Voters preserve downtown with cell tower article

MONT VERNON – Just to make sure that a proposed cell tower on the property of their historic Town Hall will never be visible, Town Meeting voters amended a warrant article that will allow selectmen to lease the property to a telecommunications provider for up to 30 years.

The amendment, which passed with an overwhelming show of cards, says the tower must be inside. Residents were concerned it might spoil the appearance of downtown. Selectmen told them the only visible change would be fiberglass shutters in place of the wooden ones on the clock tower, where the cell tower will be located.

But resident Tony Immorlica said the article’s original wording leaves open the possibility that a cell company could install some kind of equipment outside some day.

“Some future board could authorize an external antenna,” he said.

Most warrant articles for the Wednesday, March 15, meeting had the unanimous support of both the selectmen and the Budget Committee, including one for $10,000 to be added to a library capital reserve fund.

Library trustee Cindy Raspiller called the appropriation a modest step toward the expansion of what she called the smallest library in New Hampshire and “bursting at the seams.”

One article that divided the budget committee and that selectmen unanimously opposed – adding $15,000 to a fund for Carleton Pond and Park, to come from timber taxes paid by Joseph Carleton Jr. – received divided approval from voters, as well.

Plans call for dredging the pond, improving drainage, building a retaining wall, replacing a fire hydrant and installing a new culvert. A bit more than $66,000 has been raised so far from town appropriations and donations.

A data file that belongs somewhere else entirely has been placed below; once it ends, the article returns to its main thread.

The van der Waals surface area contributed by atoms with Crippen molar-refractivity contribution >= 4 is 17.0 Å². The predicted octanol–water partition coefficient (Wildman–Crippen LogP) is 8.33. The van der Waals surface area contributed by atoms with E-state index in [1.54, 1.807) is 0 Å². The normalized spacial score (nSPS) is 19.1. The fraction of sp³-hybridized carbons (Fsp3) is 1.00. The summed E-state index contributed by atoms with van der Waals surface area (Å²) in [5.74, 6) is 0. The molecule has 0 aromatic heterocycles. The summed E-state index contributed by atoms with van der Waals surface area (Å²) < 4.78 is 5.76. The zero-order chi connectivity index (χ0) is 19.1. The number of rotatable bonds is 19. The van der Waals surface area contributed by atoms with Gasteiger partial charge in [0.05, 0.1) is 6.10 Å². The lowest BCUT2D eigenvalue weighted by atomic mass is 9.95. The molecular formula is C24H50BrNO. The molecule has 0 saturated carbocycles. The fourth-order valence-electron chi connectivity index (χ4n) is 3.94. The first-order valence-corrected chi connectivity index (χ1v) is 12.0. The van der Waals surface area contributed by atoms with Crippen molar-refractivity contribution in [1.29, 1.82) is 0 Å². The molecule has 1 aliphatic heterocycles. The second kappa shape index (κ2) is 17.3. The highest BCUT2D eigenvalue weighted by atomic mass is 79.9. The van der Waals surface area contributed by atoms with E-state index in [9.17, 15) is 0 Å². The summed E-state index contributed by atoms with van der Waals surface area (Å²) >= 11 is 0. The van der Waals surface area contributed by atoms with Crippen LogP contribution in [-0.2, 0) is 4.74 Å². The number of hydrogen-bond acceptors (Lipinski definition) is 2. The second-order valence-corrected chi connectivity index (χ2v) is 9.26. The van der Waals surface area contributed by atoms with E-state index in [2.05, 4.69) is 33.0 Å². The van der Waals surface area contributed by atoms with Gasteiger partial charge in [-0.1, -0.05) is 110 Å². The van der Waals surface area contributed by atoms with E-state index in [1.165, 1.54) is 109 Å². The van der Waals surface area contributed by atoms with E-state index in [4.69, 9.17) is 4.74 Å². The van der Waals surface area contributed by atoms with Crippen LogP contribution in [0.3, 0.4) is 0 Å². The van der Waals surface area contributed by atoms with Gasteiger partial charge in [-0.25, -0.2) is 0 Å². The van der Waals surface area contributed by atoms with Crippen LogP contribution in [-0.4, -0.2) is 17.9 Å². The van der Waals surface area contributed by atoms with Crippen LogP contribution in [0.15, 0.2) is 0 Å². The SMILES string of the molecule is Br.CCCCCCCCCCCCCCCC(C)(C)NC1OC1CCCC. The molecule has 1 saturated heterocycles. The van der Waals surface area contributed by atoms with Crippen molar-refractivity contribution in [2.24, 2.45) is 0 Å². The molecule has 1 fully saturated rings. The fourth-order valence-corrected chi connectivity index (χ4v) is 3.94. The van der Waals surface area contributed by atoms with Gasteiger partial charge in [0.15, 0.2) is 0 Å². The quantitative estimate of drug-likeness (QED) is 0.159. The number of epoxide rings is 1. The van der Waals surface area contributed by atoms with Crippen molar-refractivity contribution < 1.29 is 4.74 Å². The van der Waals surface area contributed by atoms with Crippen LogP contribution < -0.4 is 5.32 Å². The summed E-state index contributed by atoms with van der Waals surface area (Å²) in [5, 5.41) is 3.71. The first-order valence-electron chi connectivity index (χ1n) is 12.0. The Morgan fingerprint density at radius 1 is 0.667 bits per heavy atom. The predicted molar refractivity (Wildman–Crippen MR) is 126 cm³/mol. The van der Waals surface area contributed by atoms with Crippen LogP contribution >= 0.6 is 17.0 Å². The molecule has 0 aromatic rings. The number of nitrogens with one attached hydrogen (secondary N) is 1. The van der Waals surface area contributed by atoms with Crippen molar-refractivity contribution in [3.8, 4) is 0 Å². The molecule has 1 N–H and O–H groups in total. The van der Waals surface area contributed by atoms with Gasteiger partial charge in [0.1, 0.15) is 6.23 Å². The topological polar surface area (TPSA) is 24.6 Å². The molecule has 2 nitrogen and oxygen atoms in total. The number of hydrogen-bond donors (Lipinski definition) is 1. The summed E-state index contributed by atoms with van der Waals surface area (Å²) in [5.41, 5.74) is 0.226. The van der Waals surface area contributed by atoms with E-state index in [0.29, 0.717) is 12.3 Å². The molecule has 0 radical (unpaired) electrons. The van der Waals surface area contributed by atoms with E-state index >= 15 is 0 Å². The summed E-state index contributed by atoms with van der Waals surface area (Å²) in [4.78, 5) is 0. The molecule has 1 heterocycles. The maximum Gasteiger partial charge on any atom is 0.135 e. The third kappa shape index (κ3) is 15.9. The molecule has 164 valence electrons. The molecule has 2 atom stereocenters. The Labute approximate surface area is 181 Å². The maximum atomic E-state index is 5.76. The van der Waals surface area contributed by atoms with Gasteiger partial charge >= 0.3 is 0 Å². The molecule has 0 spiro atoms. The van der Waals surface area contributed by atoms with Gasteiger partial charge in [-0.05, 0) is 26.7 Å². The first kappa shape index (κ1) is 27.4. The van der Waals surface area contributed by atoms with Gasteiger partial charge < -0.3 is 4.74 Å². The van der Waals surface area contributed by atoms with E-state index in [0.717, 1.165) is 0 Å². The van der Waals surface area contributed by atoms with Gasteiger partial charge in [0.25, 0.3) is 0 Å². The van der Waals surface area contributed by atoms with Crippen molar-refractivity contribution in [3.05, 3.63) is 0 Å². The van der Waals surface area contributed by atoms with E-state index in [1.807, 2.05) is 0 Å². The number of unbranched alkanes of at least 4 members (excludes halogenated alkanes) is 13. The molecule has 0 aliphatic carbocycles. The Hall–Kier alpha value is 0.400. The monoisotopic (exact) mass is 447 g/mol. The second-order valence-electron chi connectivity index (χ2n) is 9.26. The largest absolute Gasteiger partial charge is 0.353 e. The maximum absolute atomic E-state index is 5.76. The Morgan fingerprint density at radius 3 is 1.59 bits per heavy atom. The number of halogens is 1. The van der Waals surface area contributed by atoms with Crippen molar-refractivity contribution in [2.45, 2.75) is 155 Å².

Selectman Jack Esposito said there was no precedent for using timber tax money.

“Just because you never did it before doesn’t mean” you can’t do it now, said Immorlica, who said it’s “totally appropriate” to earmark money for this purpose.

The pond drew national attention several years ago when the town voted to drop its old name, Jew Pond. One man called it a mud hole, prompting Zoe Fimbel to defend it, listing the recreation events – including a fishing derby and ice skating – that go on there. She said it’s well worth the 13 cents on the tax rate it would cost.

Joanne Draghetti, of the Conservation Commission, said the pond serves as fire protection, as well as a recreation and conservation area.

The pond was last dredged in the 1970s and is only about 4 feet deep, with the shallow water encouraging algae blooms, according to the conservation commission.

Voters went line by line over the town’s $2.26 million operating budget, adding money to some lines and subtracting from others until a total of $2,200 was cut. Money for a new computer for the trustees of the trust funds was added after trustee Eileen Naber explained in detail why their present equipment is obsolete and inadequate.

The meeting, which attracted about 150 voters, also approved two articles that will let the town accept grants and donations for town building improvements. The articles passed with an overwhelming show of cards. Planning Board Chairman Bill McKinney said that would allow the town to set up accounts for renovations to Town Hall, the McCollom Building and possibly the Daland Memorial Library.

A proposal to add $35,000 to a fire truck capital reserve fund sparked a discussion about the benefits of putting money in capital reserve funds versus bonding a big purchase such as a $400,000 fire truck. Voters approved the article, but were divided.

Two articles that would have designated several roads as scenic roads were withdrawn because abutters hadn’t been notified.

Kathy Cleveland can be reached at 673-3100 or